Telecommunications provider Verizon announced on Friday that it has established its own energy-consumption standards and an associated measurement process for new telecommunications-related equipment in an effort to reduce its power consumption and energy costs and lower its carbon footprint.
The standards will be applied to certain broadband, video, data center, network and customer-premises equipment purchased after January 1, 2009, and provide these manufacturers with a target of 20 percent greater efficiency than today's equipment.
"This is similar to a consumer buying appliances according to the standardised ENERGY STAR efficiency levels," says Mark Wegleitner, senior vice president-corporate network and technology.
"However, in most cases, an ENERGY STAR-type rating system did not exist for the equipment we buy, so we set up our own standards and measurement process to create an effective program. We want to reduce our energy usage and do our part to improve the environment."
The company says it is the first to set its own energy-consumption standards. Non-profit organizations like environmental watchdog group, the US Environmental Protection Agency, and The Green Grid, have been actively involved in advancing energy efficiency in data centres and business computing ecosystems through establishing standards.
Last month, the EPA said it hoped to accredit data centers Energy Star certification for energy use efficiency, but said that it will first need more information to define measurements.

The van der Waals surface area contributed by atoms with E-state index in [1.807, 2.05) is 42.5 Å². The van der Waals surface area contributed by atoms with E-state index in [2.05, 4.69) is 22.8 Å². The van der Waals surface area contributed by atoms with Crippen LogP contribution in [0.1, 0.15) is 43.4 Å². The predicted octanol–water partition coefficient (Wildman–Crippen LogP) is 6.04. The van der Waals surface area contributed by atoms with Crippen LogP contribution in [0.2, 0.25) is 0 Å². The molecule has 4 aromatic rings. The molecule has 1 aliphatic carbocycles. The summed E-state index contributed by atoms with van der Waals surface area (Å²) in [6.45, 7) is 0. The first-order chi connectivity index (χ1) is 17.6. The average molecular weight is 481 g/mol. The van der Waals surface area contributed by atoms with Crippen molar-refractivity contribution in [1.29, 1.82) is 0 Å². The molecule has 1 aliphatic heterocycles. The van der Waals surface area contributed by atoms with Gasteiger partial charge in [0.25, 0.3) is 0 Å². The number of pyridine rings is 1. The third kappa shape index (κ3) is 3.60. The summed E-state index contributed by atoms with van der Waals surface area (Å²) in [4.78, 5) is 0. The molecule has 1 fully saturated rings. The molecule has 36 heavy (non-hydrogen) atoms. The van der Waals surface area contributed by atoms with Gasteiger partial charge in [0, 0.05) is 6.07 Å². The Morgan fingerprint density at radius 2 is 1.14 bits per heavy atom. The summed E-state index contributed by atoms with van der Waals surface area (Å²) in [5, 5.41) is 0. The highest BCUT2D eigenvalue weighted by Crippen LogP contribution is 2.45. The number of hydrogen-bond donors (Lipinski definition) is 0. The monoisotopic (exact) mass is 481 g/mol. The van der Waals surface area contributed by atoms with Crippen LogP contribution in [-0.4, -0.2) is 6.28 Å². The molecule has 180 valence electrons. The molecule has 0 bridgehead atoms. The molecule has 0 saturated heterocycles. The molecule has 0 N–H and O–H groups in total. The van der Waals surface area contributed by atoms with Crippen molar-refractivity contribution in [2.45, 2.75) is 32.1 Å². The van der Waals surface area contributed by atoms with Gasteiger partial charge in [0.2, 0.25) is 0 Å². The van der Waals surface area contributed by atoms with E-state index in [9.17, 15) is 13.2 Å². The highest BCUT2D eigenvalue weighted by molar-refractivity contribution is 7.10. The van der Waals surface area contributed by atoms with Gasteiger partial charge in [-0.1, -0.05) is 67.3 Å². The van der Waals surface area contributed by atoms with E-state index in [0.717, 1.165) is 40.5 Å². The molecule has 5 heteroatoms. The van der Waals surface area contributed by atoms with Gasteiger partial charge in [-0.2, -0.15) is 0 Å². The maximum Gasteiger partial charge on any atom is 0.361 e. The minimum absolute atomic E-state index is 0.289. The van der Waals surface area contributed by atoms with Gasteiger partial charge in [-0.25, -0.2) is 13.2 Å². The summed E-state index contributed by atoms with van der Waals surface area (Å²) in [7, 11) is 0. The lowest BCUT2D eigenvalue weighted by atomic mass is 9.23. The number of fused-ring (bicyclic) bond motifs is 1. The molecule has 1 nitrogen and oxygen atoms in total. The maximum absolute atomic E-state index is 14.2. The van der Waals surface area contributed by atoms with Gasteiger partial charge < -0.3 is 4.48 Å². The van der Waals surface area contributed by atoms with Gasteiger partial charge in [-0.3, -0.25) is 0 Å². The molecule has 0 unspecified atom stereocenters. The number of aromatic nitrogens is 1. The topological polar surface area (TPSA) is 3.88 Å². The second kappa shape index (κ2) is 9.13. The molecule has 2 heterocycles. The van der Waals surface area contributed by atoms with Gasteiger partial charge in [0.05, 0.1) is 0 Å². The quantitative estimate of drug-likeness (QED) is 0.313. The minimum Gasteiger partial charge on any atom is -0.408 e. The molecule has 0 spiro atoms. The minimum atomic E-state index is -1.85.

Verizon set a series of Telecommunications Equipment Energy Efficiency Ratings, viewed here, based on formulas that test the use of equipment in different operating conditions and settings. It then enters the test data into formulas tailored to each type of equipment and determines whether or not they reach the target rating.
Equipment to be tested and rated Internet equipment and optical line termination, as well as switching power systems, data center servers and power adapters that operate customer equipment.
The requirements incorporate new applications of existing methodologies as outlined in SPECpower_ssj2008 and the Energy Star programs combined with some Verizon-led concepts and methods of measurement.
Verizon has submitted the concepts and measurement methods for consideration by appropriate standards bodies, such as ATIS' Network Interface, Power and Protection Committee.
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